Sarah Bedolfe
A sponge makes silica strands that are similar to optical fibers – but better.

Science, Technology, Engineering, and Mathematics in the ocean!

Sponges are one of the oldest ocean organisms, dating back 500 million years, but may have an ultra-modern capability. Most have an internal skeleton of miniscule fibrous or bony particles called spicules. Often made of glass, or silica, they come in a variety of forms

Photo courtesy of Ryan Somma, Flickr, Creative Commons License

The deep-dwelling Euplectella (you-plek-tell-uh) sponge, also known as the Venus flower basket, is part of a class of “glass sponges” with especially elaborate silica skeletons. Scientists have discovered that Euplectella produces silica strands that are remarkably similar to optical fibers– except, they might be even better.

Photo courtesy of NEON, Wikimedia Commons, Creative Commons License

Optical fibers are thin wires of pure silica that can transmit light. They are used to carry digital signals, including internet traffic, all over the world, and are more efficient at transferring information than older methods, like copper wire.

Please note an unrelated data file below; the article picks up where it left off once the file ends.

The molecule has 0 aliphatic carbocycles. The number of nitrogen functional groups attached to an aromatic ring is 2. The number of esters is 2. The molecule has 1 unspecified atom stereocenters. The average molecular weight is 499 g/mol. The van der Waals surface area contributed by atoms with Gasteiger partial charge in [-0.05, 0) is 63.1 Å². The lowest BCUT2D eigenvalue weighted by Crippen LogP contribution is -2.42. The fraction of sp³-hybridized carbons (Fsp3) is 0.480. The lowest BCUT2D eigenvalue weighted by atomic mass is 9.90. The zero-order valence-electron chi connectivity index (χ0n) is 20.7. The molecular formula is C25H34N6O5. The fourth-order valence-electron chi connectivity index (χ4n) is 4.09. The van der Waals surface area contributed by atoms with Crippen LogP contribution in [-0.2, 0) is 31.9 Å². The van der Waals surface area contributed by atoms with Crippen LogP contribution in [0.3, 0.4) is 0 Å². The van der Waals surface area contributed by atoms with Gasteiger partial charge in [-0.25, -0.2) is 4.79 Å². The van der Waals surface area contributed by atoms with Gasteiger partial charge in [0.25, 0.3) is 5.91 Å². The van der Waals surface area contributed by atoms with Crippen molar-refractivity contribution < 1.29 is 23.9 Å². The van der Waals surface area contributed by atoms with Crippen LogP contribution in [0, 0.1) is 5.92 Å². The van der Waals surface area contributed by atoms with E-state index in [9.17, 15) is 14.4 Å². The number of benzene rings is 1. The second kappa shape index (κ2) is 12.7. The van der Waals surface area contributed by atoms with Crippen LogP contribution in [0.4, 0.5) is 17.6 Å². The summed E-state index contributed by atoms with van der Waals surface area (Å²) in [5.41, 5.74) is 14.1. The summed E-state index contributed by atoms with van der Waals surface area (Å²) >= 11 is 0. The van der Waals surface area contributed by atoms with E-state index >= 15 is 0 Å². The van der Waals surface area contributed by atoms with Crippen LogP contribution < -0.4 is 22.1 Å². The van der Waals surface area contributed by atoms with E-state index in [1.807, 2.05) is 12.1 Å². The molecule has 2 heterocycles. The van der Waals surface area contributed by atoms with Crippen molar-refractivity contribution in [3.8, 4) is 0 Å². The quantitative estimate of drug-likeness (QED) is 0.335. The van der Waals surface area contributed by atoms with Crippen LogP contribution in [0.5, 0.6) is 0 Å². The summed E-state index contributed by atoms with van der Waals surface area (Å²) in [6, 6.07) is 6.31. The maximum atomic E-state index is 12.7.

Photo courtesy of Randolph Femmer, Wikimedia Commons, Public Domain

Euplectella uses its silica strands to attach to the seafloor. But they may have another use since scientists discovered that they seem less fragile and more efficient at transmitting light than man-made optical fibers. The sponge can also make the glass spicules at an ambient temperature, while we can only do it by heating the silica to over 3,000 degrees Fahrenheit.

Scientists hope to learn how to create improved optical fibers by studying the spicules of Euplectella. Maybe one day we will watch YouTube via sponge tubes.



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